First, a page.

On July 23, 2015, Brendan Shanahan hired Lou Lamoriello as general manager of the Toronto Maple Leafs. Thirty-four months later, on April 30, 2018, Shanahan replaced Lamoriello with Kyle Dubas. Twenty-two days later, Lamoriello signed on with the New York Islanders as their GM.
It is nearly 11 months since Lamoriello left the Maple Leafs organization. No one and nothing can bring Lamoriello back to the Maple Leafs. However, if he was still with the Maple Leafs, What Would Lamoriello Do (WWLD) about the current state of affairs?
Mike Babcock Goes Maverick
On March 18, head coach Mike Babcock was quoted by Terry Koshan in the Toronto Sun, “The thing about a team is you have 23 spots on it and you have a minor-league team, you’re supposed to build the best program you can to have as much depth so you don’t miss people. If you have enough, you don’t miss a beat and you just keep on going. There are other teams that have done a better job when different players are out than we have in keeping on going. That just tells you what state you’re at and you have to keep adding better players.” (from, ‘Maple Leafs’ lack of depth showing: Babcock’ – Toronto Sun – 3/18/19)
Is there anyone in the Maple Leafs organization Babcock didn’t call out with those words? For sure, it calls out Dubas, the players, the scouting and development staff.
On TV and radio, it was suggested Babcock’s comment was intended as a distraction.
WWLD Scenario 1
If it was meant to create a distraction and take the heat off the players, Lamoriello would have made the comment himself. Hard to imagine Dubas saw this coming.
WWLD Scenario 2
If it was a rebellious comment made without prior discussion with the GM, Lamoriello would suspend Babcock for a game. It sends a message to everyone about the culture of the organization. It would serve as strike one against the coach by someone who fired 10 coaches during his time as GM with the New Jersey Devils.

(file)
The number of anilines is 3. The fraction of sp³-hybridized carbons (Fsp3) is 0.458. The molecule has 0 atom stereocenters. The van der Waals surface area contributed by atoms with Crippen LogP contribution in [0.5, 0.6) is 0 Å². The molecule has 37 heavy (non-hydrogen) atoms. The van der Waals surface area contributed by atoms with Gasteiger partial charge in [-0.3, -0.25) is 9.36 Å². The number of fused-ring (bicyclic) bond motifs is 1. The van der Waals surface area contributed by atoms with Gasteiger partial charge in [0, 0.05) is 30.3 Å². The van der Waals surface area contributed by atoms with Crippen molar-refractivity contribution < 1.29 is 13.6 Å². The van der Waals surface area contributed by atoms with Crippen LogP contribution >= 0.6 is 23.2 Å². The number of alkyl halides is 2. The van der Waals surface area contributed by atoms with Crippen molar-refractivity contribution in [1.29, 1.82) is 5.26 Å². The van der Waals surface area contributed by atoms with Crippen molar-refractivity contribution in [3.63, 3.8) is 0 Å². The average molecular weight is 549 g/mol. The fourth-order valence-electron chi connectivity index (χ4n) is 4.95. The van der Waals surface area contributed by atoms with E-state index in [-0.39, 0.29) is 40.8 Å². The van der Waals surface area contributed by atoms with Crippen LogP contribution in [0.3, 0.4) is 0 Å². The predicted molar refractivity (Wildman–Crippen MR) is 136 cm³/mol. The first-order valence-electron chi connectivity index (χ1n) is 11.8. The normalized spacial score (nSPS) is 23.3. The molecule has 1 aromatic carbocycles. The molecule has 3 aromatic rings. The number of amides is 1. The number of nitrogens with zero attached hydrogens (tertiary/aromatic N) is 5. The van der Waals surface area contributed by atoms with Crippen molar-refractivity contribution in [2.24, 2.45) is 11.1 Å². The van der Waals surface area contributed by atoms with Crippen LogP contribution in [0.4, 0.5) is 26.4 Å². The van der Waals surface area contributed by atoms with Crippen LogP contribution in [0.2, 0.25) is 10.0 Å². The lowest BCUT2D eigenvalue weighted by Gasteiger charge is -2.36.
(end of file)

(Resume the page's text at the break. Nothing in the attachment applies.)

Remember, Lamoriello made Pat Burns agree to shave his beard and keep it off if he wanted the job as coach of the Devils. No one can put themselves before the team.
Recognize Mistakes and Correct Them
Lamoriello was never afraid of making mistakes. During his lengthy and successful career, he’s made his fair share. He wasn’t afraid to make mistakes, because if he did he knew he could and would fix it.
WWLD Scenario 3
How do you feel about Nikita Zaitsev having five more years at $4.5 million per season? It was Lamoriello who signed him.
Zaitsev himself admits to not having a short memory. Translation, he plays a lot in his head and isn’t able to easily shake off a bad play from one shift to the next, let alone from one game to the next. In retrospect, the Toronto market is likely not the best for Zaitsev.
Lamoriello would probably look at dealing him to the Islanders. Two former Maple Leafs have been a nice fit with the Islanders. With nine games to go, both Leo Komarov and Matt Martin are only six points away from their respective career average points per season.
Trading Zaitsev to the Islanders is only an example of WWLD. Lamoriello would explore all options to correct a mistake.
WWLD Scenario 4
William Nylander. First off, Lamoriello would not have signed Nylander to the contract Dubas signed him to. It wasn’t an arbitration case.
But, if he did sign Nylander as Dubas did, it would have been with every intention of trading him in the offseason. Lamoriello does not appreciate being put in a difficult situation during contract negotiation. Nylander wasn’t an arbitration case, but check out Lamoriello’s history when he loses one of those. The player gets traded.
A lot of pending restricted free agent (RFA) decisions need to be made at the end of this season. Trading Nylander must be on the table, and I believe Lamoriello would do it.
Shoring up the Defense